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Death of a Scriptwriter (Hamish Macbeth Mysteries) Audio CD – Audiobook, 1 Mar 2014

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Product details

  • Audio CD
  • Publisher: Blackstone Audiobooks; Unabridged edition (1 Mar. 2014)
  • Language: English
  • ISBN-10: 1482964155
  • ISBN-13: 978-1482964158
  • Product Dimensions: 1.9 x 13.3 x 14.6 cm
  • Average Customer Review: 4.5 out of 5 stars  See all reviews (44 customer reviews)
  • Amazon Bestsellers Rank: 846,020 in Books (See Top 100 in Books)

More About the Author

M C Beaton was born in Scotland. She worked for many years as a journalist on Fleet Street.

As well as the bestselling Agatha Raisin series, she is the author of the acclaimed Hamish Macbeth mysteries.

She divides her time between the Cotswolds, where she lives in a village very much like Agatha's beloved Carsely, and Paris.

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"SUPERB ENTERTAINMENT, AS RICH AND WARMING AS FINE MALT WHISKEY, AND EVERY BIT AS ADDICTIVE".-- Houston Chronicle --This text refers to an out of print or unavailable edition of this title.

Review

'Superb entertainment, as rich and warming as a fine malt whiskey, and every bit as addictive.' (Houston Chronicle) --This text refers to an out of print or unavailable edition of this title.

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Customer Reviews

4.5 out of 5 stars

Most Helpful Customer Reviews

4 of 4 people found the following review helpful By Billy J. Hobbs VINE VOICE on 27 Mar. 2000
Format: Hardcover
In "Death of a Scriptwriter," M.C. Beaton brings us the fourteenth installment of the Hamish Macbeth series--and she is in her element!
Set in the Scottish Highlands, in the village of Lochdubh, this series is a nice read--nothing too complicated, full of local Scottish color (with both its characters and its setting), lots of delightful red herrings, and logical solutions. This series, the titles of which always begin with "Death of a...," is quite a successful one and one which takes little time to read. Macbeth, the local constable, is proud of the fact that he is not an ambitious soul. Despite the fact that he has solved thirteen previous murders, he is still a constable. He refuses to be promoted as he claims he is too happy in Lochdubh to want to advance to a larger city. He is filled with lots of common sense and while often the villagers give him a hard time ("He's too lazy," they claim.), they highly respet him and have come to his rescue more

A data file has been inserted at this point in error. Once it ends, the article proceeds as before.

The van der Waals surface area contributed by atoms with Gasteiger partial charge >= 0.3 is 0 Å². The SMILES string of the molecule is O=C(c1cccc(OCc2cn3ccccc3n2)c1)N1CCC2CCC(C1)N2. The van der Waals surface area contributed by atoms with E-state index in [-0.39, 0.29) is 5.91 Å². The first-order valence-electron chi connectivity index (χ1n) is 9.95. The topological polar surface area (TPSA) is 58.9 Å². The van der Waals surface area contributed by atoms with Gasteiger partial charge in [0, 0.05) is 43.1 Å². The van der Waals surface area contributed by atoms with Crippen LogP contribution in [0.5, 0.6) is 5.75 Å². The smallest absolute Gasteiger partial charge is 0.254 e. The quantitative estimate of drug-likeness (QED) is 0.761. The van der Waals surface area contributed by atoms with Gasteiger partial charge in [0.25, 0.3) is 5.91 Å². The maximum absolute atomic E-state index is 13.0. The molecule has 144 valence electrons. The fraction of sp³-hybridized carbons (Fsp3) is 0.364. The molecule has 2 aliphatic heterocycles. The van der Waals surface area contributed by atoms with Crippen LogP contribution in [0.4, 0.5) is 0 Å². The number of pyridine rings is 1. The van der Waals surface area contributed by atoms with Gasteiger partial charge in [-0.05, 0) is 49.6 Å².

than once.
He's not so lucky with his own love life, however, and seems to fall in love with any woman who shows interest. The real love, Priscilla Smythe-Halliburton, has moved to London, after he had broken off the engagement, and appears intermittently in all the books of the series.
In "Death of a Scriptwriter," a television crew appears in Macbeth's bailiwick to film a novel written by an English spinster who has moved to Lochdubh. Her books were never much of a success, but this one was picked up by the BBC. She is delighted that at long last, fame is coming her way. She is so overjoyed that she fails to retain the complete rights to her book; a screen writer is hired to "modernize" the plot and characters (in other words, to add lots of sex and violence to the rather staid Victorian tale).
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1 of 1 people found the following review helpful By Lawyeraau HALL OF FAMETOP 500 REVIEWER on 8 Mar. 2012
Format: Kindle Edition